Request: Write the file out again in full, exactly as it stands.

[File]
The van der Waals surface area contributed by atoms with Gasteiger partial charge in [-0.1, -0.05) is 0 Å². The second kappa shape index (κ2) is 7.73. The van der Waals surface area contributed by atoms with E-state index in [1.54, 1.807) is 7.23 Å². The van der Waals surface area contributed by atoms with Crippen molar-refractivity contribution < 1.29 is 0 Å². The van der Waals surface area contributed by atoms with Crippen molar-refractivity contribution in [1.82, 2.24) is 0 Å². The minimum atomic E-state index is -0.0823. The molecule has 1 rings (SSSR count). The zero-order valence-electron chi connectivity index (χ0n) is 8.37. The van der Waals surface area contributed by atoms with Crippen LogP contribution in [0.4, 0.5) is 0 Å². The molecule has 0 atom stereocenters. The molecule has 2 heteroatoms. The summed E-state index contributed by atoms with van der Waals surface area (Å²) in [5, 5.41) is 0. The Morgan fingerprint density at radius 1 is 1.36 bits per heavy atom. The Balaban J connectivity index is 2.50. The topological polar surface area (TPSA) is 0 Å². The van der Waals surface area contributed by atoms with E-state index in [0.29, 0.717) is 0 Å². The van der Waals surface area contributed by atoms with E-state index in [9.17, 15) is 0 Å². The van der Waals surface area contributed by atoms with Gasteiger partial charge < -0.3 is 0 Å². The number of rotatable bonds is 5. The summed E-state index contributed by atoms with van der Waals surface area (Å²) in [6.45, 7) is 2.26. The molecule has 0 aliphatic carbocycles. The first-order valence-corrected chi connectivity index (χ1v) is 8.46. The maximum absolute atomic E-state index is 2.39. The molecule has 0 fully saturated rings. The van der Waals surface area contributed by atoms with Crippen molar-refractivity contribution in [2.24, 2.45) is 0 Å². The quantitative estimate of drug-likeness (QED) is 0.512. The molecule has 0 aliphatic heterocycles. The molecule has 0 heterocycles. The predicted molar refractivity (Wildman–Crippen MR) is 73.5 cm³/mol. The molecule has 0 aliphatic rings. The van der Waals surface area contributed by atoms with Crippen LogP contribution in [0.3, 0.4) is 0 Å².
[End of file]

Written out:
The van der Waals surface area contributed by atoms with Gasteiger partial charge in [-0.1, -0.05) is 0 Å². The second kappa shape index (κ2) is 7.73. The van der Waals surface area contributed by atoms with E-state index in [1.54, 1.807) is 7.23 Å². The van der Waals surface area contributed by atoms with Crippen molar-refractivity contribution < 1.29 is 0 Å². The van der Waals surface area contributed by atoms with Crippen molar-refractivity contribution in [1.82, 2.24) is 0 Å². The minimum atomic E-state index is -0.0823. The molecule has 1 rings (SSSR count). The zero-order valence-electron chi connectivity index (χ0n) is 8.37. The van der Waals surface area contributed by atoms with Crippen LogP contribution in [0.4, 0.5) is 0 Å². The molecule has 0 atom stereocenters. The molecule has 2 heteroatoms. The summed E-state index contributed by atoms with van der Waals surface area (Å²) in [5, 5.41) is 0. The Morgan fingerprint density at radius 1 is 1.36 bits per heavy atom. The Balaban J connectivity index is 2.50. The topological polar surface area (TPSA) is 0 Å². The van der Waals surface area contributed by atoms with E-state index in [0.29, 0.717) is 0 Å². The van der Waals surface area contributed by atoms with E-state index in [9.17, 15) is 0 Å². The van der Waals surface area contributed by atoms with Gasteiger partial charge < -0.3 is 0 Å². The number of rotatable bonds is 5. The summed E-state index contributed by atoms with van der Waals surface area (Å²) in [6.45, 7) is 2.26. The molecule has 0 aliphatic carbocycles. The first-order valence-corrected chi connectivity index (χ1v) is 8.46. The maximum absolute atomic E-state index is 2.39. The molecule has 0 fully saturated rings. The van der Waals surface area contributed by atoms with Crippen molar-refractivity contribution in [2.24, 2.45) is 0 Å². The quantitative estimate of drug-likeness (QED) is 0.512. The molecule has 0 aliphatic heterocycles. The molecule has 0 heterocycles. The predicted molar refractivity (Wildman–Crippen MR) is 73.5 cm³/mol. The molecule has 0 aliphatic rings. The van der Waals surface area contributed by atoms with Crippen LogP contribution in [0.3, 0.4) is 0 Å².